Tonight is a very special night. Three celestial bodies clustered together in the sky, signifying a rare conjunction between the Moon, Venus and Jupiter. If you missed it, you’ll have to wait five years until the natural satellite of the Earth and two planets align in a similar pattern again in 2013.
Having been a frustrated astronomer for many years, I decided to get outside to investigate the conjunction over California for myself. Sure enough, from dusk, I could see a bright, thin crescent Moon with two very bright dots to the right and below in the southwest. The same scene has been repeated across many nations, but from my perspective I was able to capture the moment with some basic equipment and a very steady hand (plus some folded business cards)…
If you’ve been listening to my weekly radio show, Astroengine Live, you may have noticed my fascination with practical astronomy (I really need to make that telescope purchase soon). Being an astrophysicist, I’ve always been of the opinion that it’s better to know how a star works than just to see how pretty it is. Obviously I know the importance of astronomy, but I’ve never had the urge to get outside and see the cosmos with my own eyes (apart from the occasional meteor shower).
My previous forays into the amateur astronomy world have resulted in injury, shattered telescope lenses and fuzzy photos of the Moon. In fact, the only successful “astronomy” campaign I ever experienced was back in 2002 on the Arctic archipelago of Svalbard when I let someone else record an all-sky video of the magnificent aurora shimmering overhead during a substorm (I was, naturally, sitting back enjoying a hot cup of Earl Gray while trying to dry off my socks). Natural born astronomer, I’m not!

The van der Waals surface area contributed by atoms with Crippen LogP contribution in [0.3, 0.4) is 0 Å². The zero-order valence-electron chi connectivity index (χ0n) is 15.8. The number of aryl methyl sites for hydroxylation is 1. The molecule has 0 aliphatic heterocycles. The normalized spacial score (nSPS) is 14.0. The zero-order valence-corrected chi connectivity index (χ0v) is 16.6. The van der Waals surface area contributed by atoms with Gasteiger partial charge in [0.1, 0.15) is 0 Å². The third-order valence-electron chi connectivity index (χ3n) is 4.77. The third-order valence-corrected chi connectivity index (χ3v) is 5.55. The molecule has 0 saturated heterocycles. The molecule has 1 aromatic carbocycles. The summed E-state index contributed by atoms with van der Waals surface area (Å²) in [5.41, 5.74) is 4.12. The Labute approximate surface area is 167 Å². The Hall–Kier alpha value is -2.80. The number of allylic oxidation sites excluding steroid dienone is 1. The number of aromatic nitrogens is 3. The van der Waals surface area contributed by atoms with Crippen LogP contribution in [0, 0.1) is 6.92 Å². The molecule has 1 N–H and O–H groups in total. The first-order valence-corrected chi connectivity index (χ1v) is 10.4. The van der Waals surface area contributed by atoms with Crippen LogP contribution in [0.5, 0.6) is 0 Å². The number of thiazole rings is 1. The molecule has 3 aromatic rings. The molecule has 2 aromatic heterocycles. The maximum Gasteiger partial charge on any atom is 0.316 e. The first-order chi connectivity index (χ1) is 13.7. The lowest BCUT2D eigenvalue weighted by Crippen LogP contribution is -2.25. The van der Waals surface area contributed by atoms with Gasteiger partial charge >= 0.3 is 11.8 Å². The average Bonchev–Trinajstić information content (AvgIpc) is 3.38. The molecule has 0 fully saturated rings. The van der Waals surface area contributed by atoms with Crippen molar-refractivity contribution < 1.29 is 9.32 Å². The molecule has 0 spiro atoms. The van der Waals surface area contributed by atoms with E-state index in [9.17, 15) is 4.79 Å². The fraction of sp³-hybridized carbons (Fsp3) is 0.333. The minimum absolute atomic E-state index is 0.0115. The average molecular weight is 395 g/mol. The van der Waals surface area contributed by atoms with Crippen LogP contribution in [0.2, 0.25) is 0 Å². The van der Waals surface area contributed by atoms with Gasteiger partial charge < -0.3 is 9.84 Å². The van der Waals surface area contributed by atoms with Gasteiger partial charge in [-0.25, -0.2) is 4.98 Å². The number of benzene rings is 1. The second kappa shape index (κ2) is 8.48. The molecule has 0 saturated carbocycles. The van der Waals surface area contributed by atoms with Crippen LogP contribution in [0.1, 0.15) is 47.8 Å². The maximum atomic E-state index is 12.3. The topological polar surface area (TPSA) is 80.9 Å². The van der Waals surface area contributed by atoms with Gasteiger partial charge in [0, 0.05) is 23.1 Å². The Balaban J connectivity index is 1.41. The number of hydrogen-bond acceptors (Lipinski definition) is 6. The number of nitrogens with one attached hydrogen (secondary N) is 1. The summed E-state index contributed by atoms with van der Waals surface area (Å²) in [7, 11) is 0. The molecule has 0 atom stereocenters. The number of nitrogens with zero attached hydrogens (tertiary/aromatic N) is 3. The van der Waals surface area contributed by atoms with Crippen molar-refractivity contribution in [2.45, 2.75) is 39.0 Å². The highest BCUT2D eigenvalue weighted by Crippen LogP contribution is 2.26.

On that same trip I decided to pop outside for a short observation campaign of my own. Balancing my old Yashica SLR on a glove and a block of ice, setting the timer to capture the bright green auroral display in -20°C (-4°F), resulted in frostbite and a frozen mechanical timer of the camera. My beloved SLR was never the same again (if the 10 second timer is set, it times anything between two seconds and two minutes. Oh dear) and three of my fingertips are still numb.
But tonight, I had the California warmth to prevent frozen fingers and 5 megapixels of digital camera joy to make another attempt at capturing the rare conjunction of the Moon, Venus and Jupiter. Here are the results:
Not too shabby even if I do say so myself!
Although the JPEG compression is obvious, the results were pretty good considering I was using nothing more than my little Canon PowerShot SD450 pushed to its highest resolution (plus a top secret business card-folding method to construct a makeshift tripod). On closer inspection of the Moon, some lunar features can be seen with little ridges along the light-dark terminator. These are most likely the mountains and crater sides catching the sunlight.
So, what are we looking at here? First off, let’s get an idea about the distances of the Moon, Venus and Jupiter:
The moon will be only about 251,400 miles (403,900 km) from Earth, while Venus is nearly 371 times farther away, at 93.2 million miles (149.67 million km). Meanwhile, Jupiter is almost 2,150 times farther away than our natural satellite at 540.3 million miles (869.0 million km). — Space.com
As you can tell from the above paragraph, the Moon, Venus and Jupiter aren’t actually clustered together, they are simply lining up. From our perspective, we can see the Moon closest, then Venus and then Jupiter, farthest, but they cluster in a tight group with stars in the background when viewed from the Earth.
If you were really lucky, and viewing from Europe, you may have had the opportunity to see the Moon move in front of Venus. This is known as a lunar occultation of Venus. As reported by SpaceWeather.com, “En route to last night’s Great Conjunction, the Moon ran right over Venus. The event, which astronomers call a “lunar occultation,” happened directly over Europe.”
For a run-down of the spectacular view seen all over the world, check out SpaceWeather.com, where a huge collection of international pictures of the last Moon, Venus, Jupiter conjunction until the year 2013. Also, be sure to read some of the interesting facts behind this conjunction over at the Universe Today with Tammy Plotner.
I think I might have caught the astronomy bug after all, and that was just by using a standard digital camera. I can’t wait to get my new telescope…